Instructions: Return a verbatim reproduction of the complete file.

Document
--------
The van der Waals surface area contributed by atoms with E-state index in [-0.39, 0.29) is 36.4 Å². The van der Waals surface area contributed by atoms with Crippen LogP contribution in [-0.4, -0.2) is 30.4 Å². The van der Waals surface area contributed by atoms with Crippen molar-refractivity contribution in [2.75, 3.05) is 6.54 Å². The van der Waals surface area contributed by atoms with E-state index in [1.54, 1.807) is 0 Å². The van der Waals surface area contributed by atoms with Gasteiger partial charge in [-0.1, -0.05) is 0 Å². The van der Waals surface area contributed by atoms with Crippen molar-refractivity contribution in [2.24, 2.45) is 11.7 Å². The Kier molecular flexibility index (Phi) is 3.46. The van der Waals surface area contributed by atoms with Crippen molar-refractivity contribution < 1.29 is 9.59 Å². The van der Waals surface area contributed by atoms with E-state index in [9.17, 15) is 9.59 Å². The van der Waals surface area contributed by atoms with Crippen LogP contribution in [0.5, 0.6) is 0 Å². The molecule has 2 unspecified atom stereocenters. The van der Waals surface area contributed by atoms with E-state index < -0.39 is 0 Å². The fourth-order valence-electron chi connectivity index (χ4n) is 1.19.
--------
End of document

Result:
The van der Waals surface area contributed by atoms with E-state index in [-0.39, 0.29) is 36.4 Å². The van der Waals surface area contributed by atoms with Crippen LogP contribution in [-0.4, -0.2) is 30.4 Å². The van der Waals surface area contributed by atoms with Crippen molar-refractivity contribution in [2.75, 3.05) is 6.54 Å². The van der Waals surface area contributed by atoms with E-state index in [1.54, 1.807) is 0 Å². The van der Waals surface area contributed by atoms with Gasteiger partial charge in [-0.1, -0.05) is 0 Å². The van der Waals surface area contributed by atoms with Crippen molar-refractivity contribution in [2.24, 2.45) is 11.7 Å². The Kier molecular flexibility index (Phi) is 3.46. The van der Waals surface area contributed by atoms with Crippen molar-refractivity contribution < 1.29 is 9.59 Å². The van der Waals surface area contributed by atoms with E-state index in [9.17, 15) is 9.59 Å². The van der Waals surface area contributed by atoms with Crippen LogP contribution in [0.5, 0.6) is 0 Å². The molecule has 2 unspecified atom stereocenters. The van der Waals surface area contributed by atoms with E-state index < -0.39 is 0 Å². The fourth-order valence-electron chi connectivity index (χ4n) is 1.19.